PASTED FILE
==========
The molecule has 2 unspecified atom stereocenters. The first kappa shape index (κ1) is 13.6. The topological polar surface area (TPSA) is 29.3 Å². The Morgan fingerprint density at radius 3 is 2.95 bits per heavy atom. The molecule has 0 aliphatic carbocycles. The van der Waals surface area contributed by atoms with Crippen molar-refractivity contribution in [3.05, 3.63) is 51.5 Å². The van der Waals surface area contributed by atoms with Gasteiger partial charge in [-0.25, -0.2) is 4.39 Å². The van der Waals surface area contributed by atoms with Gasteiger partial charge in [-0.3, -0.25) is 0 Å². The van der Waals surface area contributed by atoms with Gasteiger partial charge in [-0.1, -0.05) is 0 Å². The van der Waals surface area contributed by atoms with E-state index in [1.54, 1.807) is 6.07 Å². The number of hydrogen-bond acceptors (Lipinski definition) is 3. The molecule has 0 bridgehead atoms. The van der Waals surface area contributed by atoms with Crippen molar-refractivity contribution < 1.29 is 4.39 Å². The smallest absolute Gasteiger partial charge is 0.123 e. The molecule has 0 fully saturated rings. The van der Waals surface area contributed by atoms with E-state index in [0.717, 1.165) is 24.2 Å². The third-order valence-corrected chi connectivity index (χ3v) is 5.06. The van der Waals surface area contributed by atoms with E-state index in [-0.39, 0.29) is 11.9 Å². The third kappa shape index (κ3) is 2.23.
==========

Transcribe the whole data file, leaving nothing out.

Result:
The molecule has 2 unspecified atom stereocenters. The first kappa shape index (κ1) is 13.6. The topological polar surface area (TPSA) is 29.3 Å². The Morgan fingerprint density at radius 3 is 2.95 bits per heavy atom. The molecule has 0 aliphatic carbocycles. The van der Waals surface area contributed by atoms with Crippen molar-refractivity contribution in [3.05, 3.63) is 51.5 Å². The van der Waals surface area contributed by atoms with Gasteiger partial charge in [-0.25, -0.2) is 4.39 Å². The van der Waals surface area contributed by atoms with Gasteiger partial charge in [-0.3, -0.25) is 0 Å². The van der Waals surface area contributed by atoms with Gasteiger partial charge in [-0.1, -0.05) is 0 Å². The van der Waals surface area contributed by atoms with E-state index in [1.54, 1.807) is 6.07 Å². The number of hydrogen-bond acceptors (Lipinski definition) is 3. The molecule has 0 bridgehead atoms. The van der Waals surface area contributed by atoms with Crippen molar-refractivity contribution < 1.29 is 4.39 Å². The smallest absolute Gasteiger partial charge is 0.123 e. The molecule has 0 fully saturated rings. The van der Waals surface area contributed by atoms with E-state index in [0.717, 1.165) is 24.2 Å². The third-order valence-corrected chi connectivity index (χ3v) is 5.06. The van der Waals surface area contributed by atoms with E-state index in [-0.39, 0.29) is 11.9 Å². The third kappa shape index (κ3) is 2.23.